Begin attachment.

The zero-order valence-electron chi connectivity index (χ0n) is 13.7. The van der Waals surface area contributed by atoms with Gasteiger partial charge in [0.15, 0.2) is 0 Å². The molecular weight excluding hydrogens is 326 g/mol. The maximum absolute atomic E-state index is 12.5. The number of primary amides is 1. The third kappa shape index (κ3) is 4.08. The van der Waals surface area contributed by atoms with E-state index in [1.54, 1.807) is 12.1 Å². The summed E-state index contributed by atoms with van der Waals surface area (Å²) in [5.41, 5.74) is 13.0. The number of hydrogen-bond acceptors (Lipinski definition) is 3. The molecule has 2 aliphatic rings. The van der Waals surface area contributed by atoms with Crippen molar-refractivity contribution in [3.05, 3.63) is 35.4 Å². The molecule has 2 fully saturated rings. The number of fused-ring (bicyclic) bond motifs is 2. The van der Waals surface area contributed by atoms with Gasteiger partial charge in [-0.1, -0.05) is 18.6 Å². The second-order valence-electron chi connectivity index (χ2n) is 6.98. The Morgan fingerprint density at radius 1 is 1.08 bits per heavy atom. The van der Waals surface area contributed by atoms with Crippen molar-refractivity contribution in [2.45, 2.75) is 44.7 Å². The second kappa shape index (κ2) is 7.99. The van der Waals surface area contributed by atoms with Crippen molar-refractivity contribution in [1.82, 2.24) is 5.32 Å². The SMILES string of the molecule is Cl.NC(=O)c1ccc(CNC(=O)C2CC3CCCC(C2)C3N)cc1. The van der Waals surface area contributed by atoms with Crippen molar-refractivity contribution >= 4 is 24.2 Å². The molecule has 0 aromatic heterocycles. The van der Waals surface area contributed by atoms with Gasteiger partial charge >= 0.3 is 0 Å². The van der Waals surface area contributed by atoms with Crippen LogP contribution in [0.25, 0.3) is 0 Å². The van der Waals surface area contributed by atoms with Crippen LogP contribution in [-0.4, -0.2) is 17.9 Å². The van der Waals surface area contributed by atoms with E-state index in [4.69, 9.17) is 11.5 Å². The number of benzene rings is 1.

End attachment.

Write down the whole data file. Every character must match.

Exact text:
The zero-order valence-electron chi connectivity index (χ0n) is 13.7. The van der Waals surface area contributed by atoms with Gasteiger partial charge in [0.15, 0.2) is 0 Å². The molecular weight excluding hydrogens is 326 g/mol. The maximum absolute atomic E-state index is 12.5. The number of primary amides is 1. The third kappa shape index (κ3) is 4.08. The van der Waals surface area contributed by atoms with E-state index in [1.54, 1.807) is 12.1 Å². The summed E-state index contributed by atoms with van der Waals surface area (Å²) in [5.41, 5.74) is 13.0. The number of hydrogen-bond acceptors (Lipinski definition) is 3. The molecule has 2 aliphatic rings. The van der Waals surface area contributed by atoms with Crippen molar-refractivity contribution in [3.05, 3.63) is 35.4 Å². The molecule has 2 fully saturated rings. The number of fused-ring (bicyclic) bond motifs is 2. The van der Waals surface area contributed by atoms with Gasteiger partial charge in [-0.1, -0.05) is 18.6 Å². The second-order valence-electron chi connectivity index (χ2n) is 6.98. The Morgan fingerprint density at radius 1 is 1.08 bits per heavy atom. The van der Waals surface area contributed by atoms with Crippen molar-refractivity contribution in [2.45, 2.75) is 44.7 Å². The second kappa shape index (κ2) is 7.99. The van der Waals surface area contributed by atoms with Crippen molar-refractivity contribution in [1.82, 2.24) is 5.32 Å². The SMILES string of the molecule is Cl.NC(=O)c1ccc(CNC(=O)C2CC3CCCC(C2)C3N)cc1. The van der Waals surface area contributed by atoms with Crippen molar-refractivity contribution >= 4 is 24.2 Å². The molecule has 0 aromatic heterocycles. The van der Waals surface area contributed by atoms with Gasteiger partial charge >= 0.3 is 0 Å². The van der Waals surface area contributed by atoms with Crippen LogP contribution in [0.25, 0.3) is 0 Å². The van der Waals surface area contributed by atoms with Crippen LogP contribution in [-0.4, -0.2) is 17.9 Å². The van der Waals surface area contributed by atoms with E-state index in [4.69, 9.17) is 11.5 Å². The number of benzene rings is 1.